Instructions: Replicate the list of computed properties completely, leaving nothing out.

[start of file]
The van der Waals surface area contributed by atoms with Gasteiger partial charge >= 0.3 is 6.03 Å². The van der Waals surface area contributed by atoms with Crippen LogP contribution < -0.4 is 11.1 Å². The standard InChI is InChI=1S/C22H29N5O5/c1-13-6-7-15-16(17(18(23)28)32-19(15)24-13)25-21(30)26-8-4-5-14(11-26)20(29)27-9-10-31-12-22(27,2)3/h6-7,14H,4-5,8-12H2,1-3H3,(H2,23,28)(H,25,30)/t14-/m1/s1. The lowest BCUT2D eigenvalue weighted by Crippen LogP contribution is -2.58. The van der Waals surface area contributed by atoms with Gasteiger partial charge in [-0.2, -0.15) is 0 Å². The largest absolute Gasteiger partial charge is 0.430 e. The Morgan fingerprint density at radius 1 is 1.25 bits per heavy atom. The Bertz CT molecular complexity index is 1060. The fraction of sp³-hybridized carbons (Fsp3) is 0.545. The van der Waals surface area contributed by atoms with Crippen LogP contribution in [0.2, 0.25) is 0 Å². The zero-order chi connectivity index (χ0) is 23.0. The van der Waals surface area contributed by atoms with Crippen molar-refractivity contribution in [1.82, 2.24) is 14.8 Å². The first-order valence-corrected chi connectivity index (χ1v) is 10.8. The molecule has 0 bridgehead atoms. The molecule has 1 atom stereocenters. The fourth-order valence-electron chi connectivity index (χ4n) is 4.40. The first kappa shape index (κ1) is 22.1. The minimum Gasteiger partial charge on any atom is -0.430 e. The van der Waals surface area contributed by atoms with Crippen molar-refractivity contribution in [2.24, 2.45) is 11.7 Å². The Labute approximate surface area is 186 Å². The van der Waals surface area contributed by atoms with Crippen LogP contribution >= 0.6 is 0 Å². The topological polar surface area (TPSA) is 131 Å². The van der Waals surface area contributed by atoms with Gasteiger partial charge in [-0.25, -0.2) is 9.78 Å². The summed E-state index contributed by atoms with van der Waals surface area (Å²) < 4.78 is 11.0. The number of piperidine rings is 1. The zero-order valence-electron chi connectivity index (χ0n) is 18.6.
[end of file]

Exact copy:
The van der Waals surface area contributed by atoms with Gasteiger partial charge >= 0.3 is 6.03 Å². The van der Waals surface area contributed by atoms with Crippen LogP contribution < -0.4 is 11.1 Å². The standard InChI is InChI=1S/C22H29N5O5/c1-13-6-7-15-16(17(18(23)28)32-19(15)24-13)25-21(30)26-8-4-5-14(11-26)20(29)27-9-10-31-12-22(27,2)3/h6-7,14H,4-5,8-12H2,1-3H3,(H2,23,28)(H,25,30)/t14-/m1/s1. The lowest BCUT2D eigenvalue weighted by Crippen LogP contribution is -2.58. The van der Waals surface area contributed by atoms with Gasteiger partial charge in [-0.2, -0.15) is 0 Å². The largest absolute Gasteiger partial charge is 0.430 e. The Morgan fingerprint density at radius 1 is 1.25 bits per heavy atom. The Bertz CT molecular complexity index is 1060. The fraction of sp³-hybridized carbons (Fsp3) is 0.545. The van der Waals surface area contributed by atoms with Crippen LogP contribution in [0.2, 0.25) is 0 Å². The zero-order chi connectivity index (χ0) is 23.0. The van der Waals surface area contributed by atoms with Crippen molar-refractivity contribution in [1.82, 2.24) is 14.8 Å². The first-order valence-corrected chi connectivity index (χ1v) is 10.8. The molecule has 0 bridgehead atoms. The molecule has 1 atom stereocenters. The fourth-order valence-electron chi connectivity index (χ4n) is 4.40. The first kappa shape index (κ1) is 22.1. The minimum Gasteiger partial charge on any atom is -0.430 e. The van der Waals surface area contributed by atoms with Crippen molar-refractivity contribution in [2.24, 2.45) is 11.7 Å². The Labute approximate surface area is 186 Å². The van der Waals surface area contributed by atoms with Crippen LogP contribution >= 0.6 is 0 Å². The topological polar surface area (TPSA) is 131 Å². The van der Waals surface area contributed by atoms with Gasteiger partial charge in [-0.25, -0.2) is 9.78 Å². The summed E-state index contributed by atoms with van der Waals surface area (Å²) < 4.78 is 11.0. The number of piperidine rings is 1. The zero-order valence-electron chi connectivity index (χ0n) is 18.6.